At the end of the day, as a government, we are working on building a substantial number of houses. Over the next number of years, it is going to total close to four million homes. The Conservatives will laugh at the premiers, the mayors and the other municipalities that are working with the government, but at the end of the day—
    Some hon. members: Oh, oh!

  (2215)  

     Order.
    I know it seems at times that we are having a conversation here, but the hon. member for Winnipeg North has the floor, so I will ask the chamber to listen attentively to the hon. parliamentary secretary.
    Mr. Speaker, time goes by really quickly here. I am trying to demonstrate to my friends across the way that, whether it is with health care, child care, housing, a national food program, pharmacare, a dental program or the first-ever disability benefit, the government is taking progressive measures to support Canadians and to support constituents across the country in all regions.
    However, the Conservative Party consistently votes against these.
    Its members do not quite understand that, to build a strong, healthy economy, we need to support Canadians. Over the years, including in the budget, we have brought forward programs to do just that. We brought in programs to support individuals, whether they are seniors, people with disabilities or many others. At the end of the day, what do we hear from the Conservatives? They constantly vote “no”. They go around the country saying how Canada is broken.
     It was not that long ago that there was an extreme right group the leader of the Conservative Party actually met with. It was the Diagolon group. These are the individuals the Conservative Party is actually listening to—
    The hon. member for Kamloops—Thompson—Cariboo is rising on a point of order.
    Mr. Speaker, I understand that sometimes the rhetoric and hyperbole can go a little bit awry here, but at the end of the day, the parliamentary secretary is suggesting something very serious when he says that the member for Carleton met with people from an organization that has espoused hateful language and—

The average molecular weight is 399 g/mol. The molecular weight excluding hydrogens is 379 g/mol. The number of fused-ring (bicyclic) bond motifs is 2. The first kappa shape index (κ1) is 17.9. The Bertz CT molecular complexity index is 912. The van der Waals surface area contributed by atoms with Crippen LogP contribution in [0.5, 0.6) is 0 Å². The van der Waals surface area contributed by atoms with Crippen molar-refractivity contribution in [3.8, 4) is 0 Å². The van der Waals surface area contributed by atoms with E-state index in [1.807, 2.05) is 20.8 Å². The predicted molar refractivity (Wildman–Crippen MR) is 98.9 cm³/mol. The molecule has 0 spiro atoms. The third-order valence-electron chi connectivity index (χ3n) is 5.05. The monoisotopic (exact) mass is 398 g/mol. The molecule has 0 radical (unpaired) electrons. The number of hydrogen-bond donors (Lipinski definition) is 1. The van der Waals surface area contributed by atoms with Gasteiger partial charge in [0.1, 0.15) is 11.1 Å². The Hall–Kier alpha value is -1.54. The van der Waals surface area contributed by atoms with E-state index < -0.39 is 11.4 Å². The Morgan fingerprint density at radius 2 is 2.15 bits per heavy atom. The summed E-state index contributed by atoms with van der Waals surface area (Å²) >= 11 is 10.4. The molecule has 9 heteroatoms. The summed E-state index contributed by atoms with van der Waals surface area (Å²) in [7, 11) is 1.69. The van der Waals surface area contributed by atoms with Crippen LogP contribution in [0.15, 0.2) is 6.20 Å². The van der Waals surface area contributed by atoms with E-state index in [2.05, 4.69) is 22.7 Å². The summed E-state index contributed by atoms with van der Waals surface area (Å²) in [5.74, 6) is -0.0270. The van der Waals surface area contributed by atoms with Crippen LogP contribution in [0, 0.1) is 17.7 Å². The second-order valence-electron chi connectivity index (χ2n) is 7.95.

I appreciate the conversation tonight, but that is descending into debate, so the hon. parliamentary secretary has the floor.
     Mr. Speaker, I suspect that a number of Conservative members might be a little upset with the fact that their leader actually met with that group. He actually went into the trailer and met with members here on Parliament Hill. This is not a disputable issue. At the end of the day, that is fine for the MAGA right Conservatives, that far-right element.
    I would suggest that the Conservative Party is more like the former Reform Party than it is conservative. Members do not need to believe me. Listen to what former prime ministers have said. Joe Clark said that he never left the Conservative Party; the Conservative party left him. Kim Campbell has said all sorts of unparliamentary words about today's Conservative Party, especially with respect to the leader. Even Brian Mulroney was very critical of the Conservative Party. He said it is not a progressive party any longer. That aspect was amputated. Do not just listen to me. This is what people within the progressive conservative movement have been saying about the Conservative Party today. It is not a conservative party; it is a far right party like the Reform Party.